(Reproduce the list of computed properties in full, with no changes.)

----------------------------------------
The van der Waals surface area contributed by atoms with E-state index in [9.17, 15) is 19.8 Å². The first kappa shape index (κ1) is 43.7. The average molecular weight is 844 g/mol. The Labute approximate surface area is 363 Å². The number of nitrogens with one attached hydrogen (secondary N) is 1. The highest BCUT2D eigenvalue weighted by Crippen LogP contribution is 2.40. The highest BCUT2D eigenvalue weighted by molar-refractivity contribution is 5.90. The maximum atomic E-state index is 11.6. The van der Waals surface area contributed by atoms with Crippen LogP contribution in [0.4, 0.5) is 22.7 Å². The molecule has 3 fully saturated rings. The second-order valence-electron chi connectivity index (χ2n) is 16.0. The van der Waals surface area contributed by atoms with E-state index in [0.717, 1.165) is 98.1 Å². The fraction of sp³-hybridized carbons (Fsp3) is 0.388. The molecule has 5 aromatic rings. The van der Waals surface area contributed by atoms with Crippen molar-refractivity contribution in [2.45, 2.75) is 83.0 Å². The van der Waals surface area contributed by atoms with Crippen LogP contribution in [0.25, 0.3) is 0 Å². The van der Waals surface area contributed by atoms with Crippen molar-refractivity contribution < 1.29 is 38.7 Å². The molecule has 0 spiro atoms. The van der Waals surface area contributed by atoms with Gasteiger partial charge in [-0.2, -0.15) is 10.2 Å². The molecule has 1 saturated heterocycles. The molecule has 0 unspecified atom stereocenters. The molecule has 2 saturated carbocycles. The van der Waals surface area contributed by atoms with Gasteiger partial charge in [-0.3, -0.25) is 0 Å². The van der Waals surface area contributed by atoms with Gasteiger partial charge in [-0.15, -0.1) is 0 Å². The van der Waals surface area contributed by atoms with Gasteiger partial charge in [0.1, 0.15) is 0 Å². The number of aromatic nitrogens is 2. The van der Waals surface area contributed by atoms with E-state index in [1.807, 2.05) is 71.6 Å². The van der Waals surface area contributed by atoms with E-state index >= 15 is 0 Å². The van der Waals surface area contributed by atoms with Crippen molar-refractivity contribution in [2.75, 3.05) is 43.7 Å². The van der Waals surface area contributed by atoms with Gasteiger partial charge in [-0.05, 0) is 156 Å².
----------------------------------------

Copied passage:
The van der Waals surface area contributed by atoms with E-state index in [9.17, 15) is 19.8 Å². The first kappa shape index (κ1) is 43.7. The average molecular weight is 844 g/mol. The Labute approximate surface area is 363 Å². The number of nitrogens with one attached hydrogen (secondary N) is 1. The highest BCUT2D eigenvalue weighted by Crippen LogP contribution is 2.40. The highest BCUT2D eigenvalue weighted by molar-refractivity contribution is 5.90. The maximum atomic E-state index is 11.6. The van der Waals surface area contributed by atoms with Crippen LogP contribution in [0.4, 0.5) is 22.7 Å². The molecule has 3 fully saturated rings. The second-order valence-electron chi connectivity index (χ2n) is 16.0. The van der Waals surface area contributed by atoms with E-state index in [0.717, 1.165) is 98.1 Å². The fraction of sp³-hybridized carbons (Fsp3) is 0.388. The molecule has 5 aromatic rings. The van der Waals surface area contributed by atoms with Crippen molar-refractivity contribution in [2.45, 2.75) is 83.0 Å². The van der Waals surface area contributed by atoms with Crippen LogP contribution in [0.25, 0.3) is 0 Å². The van der Waals surface area contributed by atoms with Crippen molar-refractivity contribution < 1.29 is 38.7 Å². The molecule has 0 spiro atoms. The van der Waals surface area contributed by atoms with Gasteiger partial charge in [-0.2, -0.15) is 10.2 Å². The molecule has 1 saturated heterocycles. The molecule has 0 unspecified atom stereocenters. The molecule has 2 saturated carbocycles. The van der Waals surface area contributed by atoms with Gasteiger partial charge in [-0.3, -0.25) is 0 Å². The van der Waals surface area contributed by atoms with Gasteiger partial charge in [-0.15, -0.1) is 0 Å². The van der Waals surface area contributed by atoms with Gasteiger partial charge in [0.1, 0.15) is 0 Å². The number of aromatic nitrogens is 2. The van der Waals surface area contributed by atoms with E-state index in [1.807, 2.05) is 71.6 Å². The van der Waals surface area contributed by atoms with E-state index >= 15 is 0 Å². The van der Waals surface area contributed by atoms with Crippen molar-refractivity contribution in [2.75, 3.05) is 43.7 Å². The van der Waals surface area contributed by atoms with Gasteiger partial charge in [-0.05, 0) is 156 Å².